The rest of the South might have the same kind of racist customs, but they were worst in the swamps and cities of Mississippi. In fact, the state had fewer Jim Crow laws than it’s neighbors; they just weren’t needed. Instead, there was a status quo of violence and ruthless suppression. Mississippi had the highest number of lynchings—539 between Reconstruction and the civil rights era—and the most severe convict leasing, where it became a kind of neoslavery.
Where they existed, public services were sparse and utterly segregated. Anything public had to be kept separate from Blacks, or degraded, if that wasn’t possible. To get a sense of the scale of White resistance in Mississippi, consider this: During the civil rights movement, White supremacists built a network of state and private agencies to wreak havoc on Black activists with surveillance, economic reprisals, and extreme violence. One of them was the Mississippi Citizens Council, and it, writes historian Joseph Crespino, “[P]oliced a white racial authoritarianism that ran roughshod over the civil and political rights of White and Black Mississippians both. Because of the Council’s influence, no place in the United States … came closer to resembling the repressiveness of apartheid South Africa than did Mississippi.”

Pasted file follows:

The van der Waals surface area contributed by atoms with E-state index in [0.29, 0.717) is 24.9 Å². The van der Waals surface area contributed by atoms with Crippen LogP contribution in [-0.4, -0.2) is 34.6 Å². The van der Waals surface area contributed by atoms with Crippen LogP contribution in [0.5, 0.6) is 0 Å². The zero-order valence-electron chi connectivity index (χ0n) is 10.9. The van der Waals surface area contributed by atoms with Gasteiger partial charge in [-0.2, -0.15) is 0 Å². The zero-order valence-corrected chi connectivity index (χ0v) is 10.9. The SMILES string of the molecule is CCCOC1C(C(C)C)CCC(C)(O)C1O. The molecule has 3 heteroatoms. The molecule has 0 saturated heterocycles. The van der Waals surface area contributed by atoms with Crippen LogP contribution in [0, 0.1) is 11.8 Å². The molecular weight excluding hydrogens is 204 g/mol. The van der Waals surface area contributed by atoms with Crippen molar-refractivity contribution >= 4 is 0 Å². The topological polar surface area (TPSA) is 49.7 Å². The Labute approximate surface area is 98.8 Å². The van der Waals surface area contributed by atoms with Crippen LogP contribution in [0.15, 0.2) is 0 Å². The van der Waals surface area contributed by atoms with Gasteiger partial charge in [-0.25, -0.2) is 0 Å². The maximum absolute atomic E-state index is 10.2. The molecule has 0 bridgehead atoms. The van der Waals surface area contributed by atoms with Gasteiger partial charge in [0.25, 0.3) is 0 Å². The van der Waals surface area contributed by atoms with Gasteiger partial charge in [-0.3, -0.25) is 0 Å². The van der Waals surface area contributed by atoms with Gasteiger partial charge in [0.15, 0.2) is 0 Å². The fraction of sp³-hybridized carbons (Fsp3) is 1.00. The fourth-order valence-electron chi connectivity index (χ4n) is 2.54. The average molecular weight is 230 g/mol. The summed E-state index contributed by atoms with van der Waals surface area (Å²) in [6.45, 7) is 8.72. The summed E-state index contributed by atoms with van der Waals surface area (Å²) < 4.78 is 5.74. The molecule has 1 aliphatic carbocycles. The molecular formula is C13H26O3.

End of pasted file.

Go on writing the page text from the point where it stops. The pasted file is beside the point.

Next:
More than a half-century later, and all of this is dead. But the ideas and culture it built are not. And why would they be? For nearly a 100 years, Mississippi was a White supremacist police state. Of course this made a mark on its culture. Of course these ideas of exclusion—and specifically, of racial hostility to outside interference and public goods—are still embedded in the structure of its politics.